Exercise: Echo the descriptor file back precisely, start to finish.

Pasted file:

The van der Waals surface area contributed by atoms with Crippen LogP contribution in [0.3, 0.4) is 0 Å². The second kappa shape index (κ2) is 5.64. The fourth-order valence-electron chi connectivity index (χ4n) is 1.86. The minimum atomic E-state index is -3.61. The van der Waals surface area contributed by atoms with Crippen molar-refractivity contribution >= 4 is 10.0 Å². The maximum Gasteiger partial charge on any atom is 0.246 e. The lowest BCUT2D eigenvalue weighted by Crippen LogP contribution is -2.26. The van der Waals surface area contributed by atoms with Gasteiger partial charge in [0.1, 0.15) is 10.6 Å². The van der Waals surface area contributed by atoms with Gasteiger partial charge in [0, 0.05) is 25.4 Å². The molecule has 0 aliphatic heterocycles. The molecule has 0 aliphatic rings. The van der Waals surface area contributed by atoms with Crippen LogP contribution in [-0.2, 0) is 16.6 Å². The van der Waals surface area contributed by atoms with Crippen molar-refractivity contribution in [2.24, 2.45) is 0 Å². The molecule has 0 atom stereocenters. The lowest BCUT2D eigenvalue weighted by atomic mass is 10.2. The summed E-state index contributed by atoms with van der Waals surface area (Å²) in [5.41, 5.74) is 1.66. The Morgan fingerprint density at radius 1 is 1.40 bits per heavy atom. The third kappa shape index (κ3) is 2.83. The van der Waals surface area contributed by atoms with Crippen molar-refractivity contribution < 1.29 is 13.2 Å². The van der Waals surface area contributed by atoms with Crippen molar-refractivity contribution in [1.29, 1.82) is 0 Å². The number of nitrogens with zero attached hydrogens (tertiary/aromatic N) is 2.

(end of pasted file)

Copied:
The van der Waals surface area contributed by atoms with Crippen LogP contribution in [0.3, 0.4) is 0 Å². The second kappa shape index (κ2) is 5.64. The fourth-order valence-electron chi connectivity index (χ4n) is 1.86. The minimum atomic E-state index is -3.61. The van der Waals surface area contributed by atoms with Crippen molar-refractivity contribution >= 4 is 10.0 Å². The maximum Gasteiger partial charge on any atom is 0.246 e. The lowest BCUT2D eigenvalue weighted by Crippen LogP contribution is -2.26. The van der Waals surface area contributed by atoms with Gasteiger partial charge in [0.1, 0.15) is 10.6 Å². The van der Waals surface area contributed by atoms with Gasteiger partial charge in [0, 0.05) is 25.4 Å². The molecule has 0 aliphatic heterocycles. The molecule has 0 aliphatic rings. The van der Waals surface area contributed by atoms with Crippen LogP contribution in [-0.2, 0) is 16.6 Å². The van der Waals surface area contributed by atoms with Crippen molar-refractivity contribution in [2.24, 2.45) is 0 Å². The molecule has 0 atom stereocenters. The lowest BCUT2D eigenvalue weighted by atomic mass is 10.2. The summed E-state index contributed by atoms with van der Waals surface area (Å²) in [5.41, 5.74) is 1.66. The Morgan fingerprint density at radius 1 is 1.40 bits per heavy atom. The third kappa shape index (κ3) is 2.83. The van der Waals surface area contributed by atoms with Crippen molar-refractivity contribution < 1.29 is 13.2 Å². The van der Waals surface area contributed by atoms with Crippen molar-refractivity contribution in [1.29, 1.82) is 0 Å². The number of nitrogens with zero attached hydrogens (tertiary/aromatic N) is 2.